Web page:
The shafts 30 and 42 may be interchangeably used as either input or output shafts. For example, shaft 30 may be connected to a prime mover (not shown) and shaft 42 may be connected to a load (now shown) or vice versa.

The alignment of the magnet 54 and its associated structure is such that the travel of the magnet, upon manipulation of the screw 64, is in a direction parallel to the slant line 52 and the working gap l5 formed by the slant line 52 and the inner surface of the cylinder l2.

When the magnet 54 is energized, the gap l5 will be magnetically excited at a zone determined by the position of the magnet 54, and torque will be transmitted between the coupling members I0 and 42 by the magnetic particles in the selected coupling zone. The speed of the output relative to the input will depend upon the ratio between the effective diameters of the coupling members at the selected coupling zone, for example at the position shown in the drawing, the coupling zone selected is indicated at Z and the effective diameter of the cone at that zone is indicated by the arrow-tipped line D. While the effective coupling diameter of the cone will vary depending on the coupling zone selected, the effective coupling diameter of the other coupling member, the cylinder, remains constant and will be the same in all coupling zones. With the screw magnet-positioning means illustrated, an infinite number of magnet positions and resulting coupling zones or points are possible.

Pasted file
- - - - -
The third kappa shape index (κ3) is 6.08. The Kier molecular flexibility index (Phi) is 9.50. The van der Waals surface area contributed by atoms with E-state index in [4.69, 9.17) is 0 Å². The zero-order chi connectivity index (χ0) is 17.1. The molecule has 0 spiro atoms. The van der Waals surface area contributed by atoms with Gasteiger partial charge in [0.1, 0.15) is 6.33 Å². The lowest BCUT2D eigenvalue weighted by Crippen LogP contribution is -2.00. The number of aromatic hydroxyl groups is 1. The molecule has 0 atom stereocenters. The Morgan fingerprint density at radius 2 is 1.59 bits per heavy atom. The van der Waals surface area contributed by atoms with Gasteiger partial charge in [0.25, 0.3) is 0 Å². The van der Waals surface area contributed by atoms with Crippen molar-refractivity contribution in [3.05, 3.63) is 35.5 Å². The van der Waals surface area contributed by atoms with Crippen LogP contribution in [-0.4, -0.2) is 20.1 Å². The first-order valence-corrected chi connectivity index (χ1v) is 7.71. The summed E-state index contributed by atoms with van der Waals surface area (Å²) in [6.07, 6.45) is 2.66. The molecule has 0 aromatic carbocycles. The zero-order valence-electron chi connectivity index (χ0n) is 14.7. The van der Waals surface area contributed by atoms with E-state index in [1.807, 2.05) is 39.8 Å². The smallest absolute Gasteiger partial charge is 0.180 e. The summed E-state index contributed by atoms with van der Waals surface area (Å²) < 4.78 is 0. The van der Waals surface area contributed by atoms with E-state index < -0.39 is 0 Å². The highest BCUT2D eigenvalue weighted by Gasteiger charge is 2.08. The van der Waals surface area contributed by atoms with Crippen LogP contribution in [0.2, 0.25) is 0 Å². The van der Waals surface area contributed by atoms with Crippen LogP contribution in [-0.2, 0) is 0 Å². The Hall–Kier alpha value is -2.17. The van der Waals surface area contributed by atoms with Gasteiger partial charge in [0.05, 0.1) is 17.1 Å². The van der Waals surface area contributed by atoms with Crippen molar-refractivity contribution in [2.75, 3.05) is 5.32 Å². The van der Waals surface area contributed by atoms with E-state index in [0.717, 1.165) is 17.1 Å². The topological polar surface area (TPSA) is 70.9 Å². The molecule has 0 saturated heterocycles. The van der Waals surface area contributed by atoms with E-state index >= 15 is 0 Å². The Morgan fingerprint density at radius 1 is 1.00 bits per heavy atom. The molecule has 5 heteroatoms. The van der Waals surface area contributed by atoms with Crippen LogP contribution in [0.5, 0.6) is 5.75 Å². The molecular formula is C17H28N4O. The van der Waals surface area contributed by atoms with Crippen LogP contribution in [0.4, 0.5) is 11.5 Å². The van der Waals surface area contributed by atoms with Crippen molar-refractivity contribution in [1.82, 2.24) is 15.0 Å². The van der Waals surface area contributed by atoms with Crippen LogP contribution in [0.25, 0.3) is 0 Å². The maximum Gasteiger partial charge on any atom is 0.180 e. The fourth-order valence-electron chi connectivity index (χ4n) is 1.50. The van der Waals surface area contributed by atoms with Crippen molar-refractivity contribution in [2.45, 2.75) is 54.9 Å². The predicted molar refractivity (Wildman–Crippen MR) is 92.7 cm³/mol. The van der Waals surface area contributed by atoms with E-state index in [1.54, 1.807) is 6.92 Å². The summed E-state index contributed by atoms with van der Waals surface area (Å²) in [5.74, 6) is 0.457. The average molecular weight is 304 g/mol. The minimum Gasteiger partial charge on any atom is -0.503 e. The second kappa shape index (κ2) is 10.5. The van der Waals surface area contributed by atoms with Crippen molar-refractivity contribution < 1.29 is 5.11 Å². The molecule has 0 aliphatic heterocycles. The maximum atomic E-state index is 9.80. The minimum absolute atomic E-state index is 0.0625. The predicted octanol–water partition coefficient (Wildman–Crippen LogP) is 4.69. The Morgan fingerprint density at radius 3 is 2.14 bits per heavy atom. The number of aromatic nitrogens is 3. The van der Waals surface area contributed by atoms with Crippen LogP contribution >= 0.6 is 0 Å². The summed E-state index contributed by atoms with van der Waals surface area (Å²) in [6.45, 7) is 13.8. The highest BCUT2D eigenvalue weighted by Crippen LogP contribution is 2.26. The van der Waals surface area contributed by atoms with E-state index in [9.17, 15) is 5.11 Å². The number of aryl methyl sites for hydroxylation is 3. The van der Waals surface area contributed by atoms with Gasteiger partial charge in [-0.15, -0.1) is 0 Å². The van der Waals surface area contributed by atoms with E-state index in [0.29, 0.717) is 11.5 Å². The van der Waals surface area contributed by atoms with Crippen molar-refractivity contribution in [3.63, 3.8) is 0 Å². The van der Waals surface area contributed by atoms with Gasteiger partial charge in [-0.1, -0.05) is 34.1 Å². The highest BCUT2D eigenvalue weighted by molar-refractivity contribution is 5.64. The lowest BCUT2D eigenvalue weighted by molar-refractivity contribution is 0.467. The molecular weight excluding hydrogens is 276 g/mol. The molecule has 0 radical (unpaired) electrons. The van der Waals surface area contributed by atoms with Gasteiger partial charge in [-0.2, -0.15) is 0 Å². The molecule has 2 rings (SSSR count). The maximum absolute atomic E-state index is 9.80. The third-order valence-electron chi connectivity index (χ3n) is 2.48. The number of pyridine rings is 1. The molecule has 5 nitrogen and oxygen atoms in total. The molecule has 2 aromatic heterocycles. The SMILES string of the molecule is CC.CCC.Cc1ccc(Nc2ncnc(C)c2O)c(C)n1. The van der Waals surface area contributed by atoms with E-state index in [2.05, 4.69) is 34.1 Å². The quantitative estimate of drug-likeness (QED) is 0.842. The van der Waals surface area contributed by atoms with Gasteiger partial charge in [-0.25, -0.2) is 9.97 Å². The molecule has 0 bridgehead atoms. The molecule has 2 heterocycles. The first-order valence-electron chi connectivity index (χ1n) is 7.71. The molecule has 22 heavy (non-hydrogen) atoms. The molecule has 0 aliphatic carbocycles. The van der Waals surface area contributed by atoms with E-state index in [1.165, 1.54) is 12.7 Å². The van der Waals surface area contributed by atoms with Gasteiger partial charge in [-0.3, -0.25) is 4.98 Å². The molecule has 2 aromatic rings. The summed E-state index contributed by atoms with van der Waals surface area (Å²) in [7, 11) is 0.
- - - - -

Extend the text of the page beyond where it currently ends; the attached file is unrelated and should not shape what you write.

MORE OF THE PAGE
The invention, which features controlled variation in the ratio between the effective coupling diameters of two coupling members in a magnetic drive by selective direction of the exciting field at any one of a plurality of coupling zones located along the working gap between two coupling members whose effective diametric ratio varies at different coupling zones, may take various forms and shapes, other than the example described herein, featuring a pair of relatively rotatable coupling members, at least one of which has a plurality of progressively varying effective coupling diameters any one of which may be used by selecting the associated coupling zone.

While the form of embodiment of the invention as herein disclosed constitutes a preferred form, it is to be understood that other forms might be adopted, all coming within the scope of the claims which follow.

What is claimed is as follows: